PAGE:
Defense of pro-life is not black and white

As a member of Students for the Right to Life, I do feel bad for all those who lost their appetite after viewing the abortion exhibit. I feel bad for all those who were saddened or infuriated with the display. I too felt the exhibit to be over the top and controversial. Yet I still am happy we brought it.

For when there exists controversy, there exists dialogue. A college campus is the perfect place to experience controversy, for it calls us to question our deeply held beliefs. Yet the question arises, why are the pictures controversial? Obviously it is because of the content of the message. In 2009, during Genocide Awareness week, there was a display of genocide atrocities in the Sombrilla. Surely no one would say that these pictures were too grotesque for college students.

The only difference between that exhibit and this one was the message. This is where the dialogue has to begin. We are offended, we are outraged, so why? I am sure that mature college students can peacefully discuss abortion in a peaceful and logical manner.

I was able to have a nice dialogue with six people about abortion. We disagreed in the beginning, we disagreed at the end. But we were still able to understand each other’s views more. Only one time was I cussed at. The Paisano failed to mention that at least with regards to the University of Texas situation, Justice for All was able to overturn the decision of UT by effectively arguing that it infringed on the rights of free speech and assembly.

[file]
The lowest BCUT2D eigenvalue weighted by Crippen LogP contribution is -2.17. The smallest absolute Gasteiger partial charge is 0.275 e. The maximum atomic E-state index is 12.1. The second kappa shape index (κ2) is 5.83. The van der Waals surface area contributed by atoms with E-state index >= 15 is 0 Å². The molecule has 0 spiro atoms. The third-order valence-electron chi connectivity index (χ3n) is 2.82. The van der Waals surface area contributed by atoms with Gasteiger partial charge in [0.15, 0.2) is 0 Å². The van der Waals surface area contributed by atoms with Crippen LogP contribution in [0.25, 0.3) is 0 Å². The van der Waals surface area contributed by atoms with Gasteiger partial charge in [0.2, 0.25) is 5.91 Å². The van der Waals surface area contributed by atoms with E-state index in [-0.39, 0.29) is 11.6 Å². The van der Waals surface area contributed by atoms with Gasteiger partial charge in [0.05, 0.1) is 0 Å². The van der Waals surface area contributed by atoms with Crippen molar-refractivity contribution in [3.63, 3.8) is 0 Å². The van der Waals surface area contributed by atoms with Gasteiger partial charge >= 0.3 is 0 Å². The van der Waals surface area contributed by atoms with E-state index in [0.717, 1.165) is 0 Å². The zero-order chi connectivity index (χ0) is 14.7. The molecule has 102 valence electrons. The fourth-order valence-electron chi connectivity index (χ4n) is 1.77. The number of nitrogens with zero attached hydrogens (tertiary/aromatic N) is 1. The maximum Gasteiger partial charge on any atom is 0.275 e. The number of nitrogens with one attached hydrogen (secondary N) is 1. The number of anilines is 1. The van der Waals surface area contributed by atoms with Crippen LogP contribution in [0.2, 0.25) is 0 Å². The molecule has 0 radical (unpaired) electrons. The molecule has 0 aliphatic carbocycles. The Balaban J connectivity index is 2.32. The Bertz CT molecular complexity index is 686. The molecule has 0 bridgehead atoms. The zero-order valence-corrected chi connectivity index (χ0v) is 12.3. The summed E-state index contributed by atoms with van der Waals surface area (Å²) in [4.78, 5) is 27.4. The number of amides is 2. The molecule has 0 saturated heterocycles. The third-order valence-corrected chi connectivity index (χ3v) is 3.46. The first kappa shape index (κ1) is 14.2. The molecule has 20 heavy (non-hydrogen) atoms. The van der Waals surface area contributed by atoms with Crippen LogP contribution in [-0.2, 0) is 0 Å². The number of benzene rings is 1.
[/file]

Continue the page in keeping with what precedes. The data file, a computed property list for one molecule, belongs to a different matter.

This was not the only journalistic error The Paisano made when covering the exhibit. They wrote “To the surprise of some, most of the students at the exhibit were males.” My first concern with this statement is the notion of who was surprised. Who is this “some”? Usually, the term ‘some’ is a weasel word used in journalism to make a claim without attributing the claim to any specific person.

But even besides that fact, girls outnumber guys three to one in our pro life club. At a recent pro life conference I attended, there were 25 girls and three guys. I think most people have a faulty assumption that guys run the pro-life movement. As a guy in that movement, I can truly say that isn’t the case. I am in the movement to help women and to help those who are being denied a fair chance of life. For we all do agree that life should be promoted.

The only question that truly matters then is when does this value of personhood begin. I believe science and logic can prove it begins at conception. But then that is where we need to begin the abortion debate, which I know has started to exist on our campus due to this exhibit.